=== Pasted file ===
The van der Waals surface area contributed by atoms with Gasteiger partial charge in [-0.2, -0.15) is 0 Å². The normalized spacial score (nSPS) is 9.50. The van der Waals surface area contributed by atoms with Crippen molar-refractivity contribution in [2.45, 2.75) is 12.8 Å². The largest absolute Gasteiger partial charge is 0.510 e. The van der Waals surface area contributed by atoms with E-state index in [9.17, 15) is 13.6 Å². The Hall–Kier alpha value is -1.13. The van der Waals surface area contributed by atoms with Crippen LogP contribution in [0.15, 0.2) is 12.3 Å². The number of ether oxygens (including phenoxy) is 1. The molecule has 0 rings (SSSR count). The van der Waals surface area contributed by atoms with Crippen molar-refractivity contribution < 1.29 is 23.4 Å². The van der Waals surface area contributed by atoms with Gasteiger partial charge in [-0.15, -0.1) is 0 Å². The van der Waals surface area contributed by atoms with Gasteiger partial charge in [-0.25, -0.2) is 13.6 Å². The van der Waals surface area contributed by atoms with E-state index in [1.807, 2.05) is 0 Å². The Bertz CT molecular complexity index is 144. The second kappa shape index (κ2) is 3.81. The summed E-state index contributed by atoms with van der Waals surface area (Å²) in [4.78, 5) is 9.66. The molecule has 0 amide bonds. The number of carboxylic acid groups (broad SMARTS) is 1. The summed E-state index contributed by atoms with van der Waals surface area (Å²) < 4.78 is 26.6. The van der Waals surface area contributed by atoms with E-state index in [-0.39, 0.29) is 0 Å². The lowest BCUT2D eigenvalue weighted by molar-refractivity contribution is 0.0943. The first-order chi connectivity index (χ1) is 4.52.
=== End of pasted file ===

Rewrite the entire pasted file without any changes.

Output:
The van der Waals surface area contributed by atoms with Gasteiger partial charge in [-0.2, -0.15) is 0 Å². The normalized spacial score (nSPS) is 9.50. The van der Waals surface area contributed by atoms with Crippen molar-refractivity contribution in [2.45, 2.75) is 12.8 Å². The largest absolute Gasteiger partial charge is 0.510 e. The van der Waals surface area contributed by atoms with E-state index in [9.17, 15) is 13.6 Å². The Hall–Kier alpha value is -1.13. The van der Waals surface area contributed by atoms with Crippen LogP contribution in [0.15, 0.2) is 12.3 Å². The number of ether oxygens (including phenoxy) is 1. The molecule has 0 rings (SSSR count). The van der Waals surface area contributed by atoms with Crippen molar-refractivity contribution < 1.29 is 23.4 Å². The van der Waals surface area contributed by atoms with Gasteiger partial charge in [-0.15, -0.1) is 0 Å². The van der Waals surface area contributed by atoms with Gasteiger partial charge in [-0.25, -0.2) is 13.6 Å². The van der Waals surface area contributed by atoms with E-state index in [1.807, 2.05) is 0 Å². The Bertz CT molecular complexity index is 144. The second kappa shape index (κ2) is 3.81. The summed E-state index contributed by atoms with van der Waals surface area (Å²) in [4.78, 5) is 9.66. The molecule has 0 amide bonds. The number of carboxylic acid groups (broad SMARTS) is 1. The summed E-state index contributed by atoms with van der Waals surface area (Å²) < 4.78 is 26.6. The van der Waals surface area contributed by atoms with E-state index in [-0.39, 0.29) is 0 Å². The lowest BCUT2D eigenvalue weighted by molar-refractivity contribution is 0.0943. The first-order chi connectivity index (χ1) is 4.52.